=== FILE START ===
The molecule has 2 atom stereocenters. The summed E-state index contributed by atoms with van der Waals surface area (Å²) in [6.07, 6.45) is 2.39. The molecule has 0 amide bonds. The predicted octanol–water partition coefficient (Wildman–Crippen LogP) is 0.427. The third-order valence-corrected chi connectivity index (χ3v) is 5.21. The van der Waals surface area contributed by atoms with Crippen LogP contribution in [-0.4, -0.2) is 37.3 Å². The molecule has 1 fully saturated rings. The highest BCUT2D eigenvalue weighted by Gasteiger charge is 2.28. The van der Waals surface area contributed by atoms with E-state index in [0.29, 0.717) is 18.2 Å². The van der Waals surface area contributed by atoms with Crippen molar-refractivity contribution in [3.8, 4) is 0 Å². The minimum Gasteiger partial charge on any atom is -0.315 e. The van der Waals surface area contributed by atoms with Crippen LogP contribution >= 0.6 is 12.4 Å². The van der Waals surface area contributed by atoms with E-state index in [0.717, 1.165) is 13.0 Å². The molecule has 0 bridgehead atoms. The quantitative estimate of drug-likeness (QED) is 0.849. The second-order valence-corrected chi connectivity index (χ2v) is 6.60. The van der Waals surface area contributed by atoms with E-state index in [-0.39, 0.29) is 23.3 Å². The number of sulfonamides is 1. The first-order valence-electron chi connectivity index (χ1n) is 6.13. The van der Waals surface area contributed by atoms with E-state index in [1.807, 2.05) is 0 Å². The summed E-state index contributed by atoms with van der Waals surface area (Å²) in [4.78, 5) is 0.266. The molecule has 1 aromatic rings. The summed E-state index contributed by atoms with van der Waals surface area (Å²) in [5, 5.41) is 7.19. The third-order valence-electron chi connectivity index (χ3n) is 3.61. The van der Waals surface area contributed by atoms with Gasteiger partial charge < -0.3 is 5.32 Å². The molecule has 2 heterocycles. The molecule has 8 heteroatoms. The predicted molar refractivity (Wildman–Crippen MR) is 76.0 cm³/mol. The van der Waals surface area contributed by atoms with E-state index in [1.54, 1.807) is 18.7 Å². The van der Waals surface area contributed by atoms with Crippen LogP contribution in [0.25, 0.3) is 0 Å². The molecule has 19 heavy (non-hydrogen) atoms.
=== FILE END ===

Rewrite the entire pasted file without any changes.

The molecule has 2 atom stereocenters. The summed E-state index contributed by atoms with van der Waals surface area (Å²) in [6.07, 6.45) is 2.39. The molecule has 0 amide bonds. The predicted octanol–water partition coefficient (Wildman–Crippen LogP) is 0.427. The third-order valence-corrected chi connectivity index (χ3v) is 5.21. The van der Waals surface area contributed by atoms with Crippen LogP contribution in [-0.4, -0.2) is 37.3 Å². The molecule has 1 fully saturated rings. The highest BCUT2D eigenvalue weighted by Gasteiger charge is 2.28. The van der Waals surface area contributed by atoms with E-state index in [0.29, 0.717) is 18.2 Å². The van der Waals surface area contributed by atoms with Crippen molar-refractivity contribution in [3.8, 4) is 0 Å². The minimum Gasteiger partial charge on any atom is -0.315 e. The van der Waals surface area contributed by atoms with Crippen LogP contribution >= 0.6 is 12.4 Å². The van der Waals surface area contributed by atoms with E-state index in [0.717, 1.165) is 13.0 Å². The molecule has 0 bridgehead atoms. The quantitative estimate of drug-likeness (QED) is 0.849. The second-order valence-corrected chi connectivity index (χ2v) is 6.60. The van der Waals surface area contributed by atoms with E-state index in [-0.39, 0.29) is 23.3 Å². The number of sulfonamides is 1. The first-order valence-electron chi connectivity index (χ1n) is 6.13. The van der Waals surface area contributed by atoms with E-state index in [1.807, 2.05) is 0 Å². The summed E-state index contributed by atoms with van der Waals surface area (Å²) in [4.78, 5) is 0.266. The molecule has 1 aromatic rings. The summed E-state index contributed by atoms with van der Waals surface area (Å²) in [5, 5.41) is 7.19. The third-order valence-electron chi connectivity index (χ3n) is 3.61. The van der Waals surface area contributed by atoms with Gasteiger partial charge < -0.3 is 5.32 Å². The molecule has 2 heterocycles. The molecule has 8 heteroatoms. The predicted molar refractivity (Wildman–Crippen MR) is 76.0 cm³/mol. The van der Waals surface area contributed by atoms with E-state index in [1.54, 1.807) is 18.7 Å². The van der Waals surface area contributed by atoms with Crippen LogP contribution in [0.25, 0.3) is 0 Å². The molecule has 19 heavy (non-hydrogen) atoms.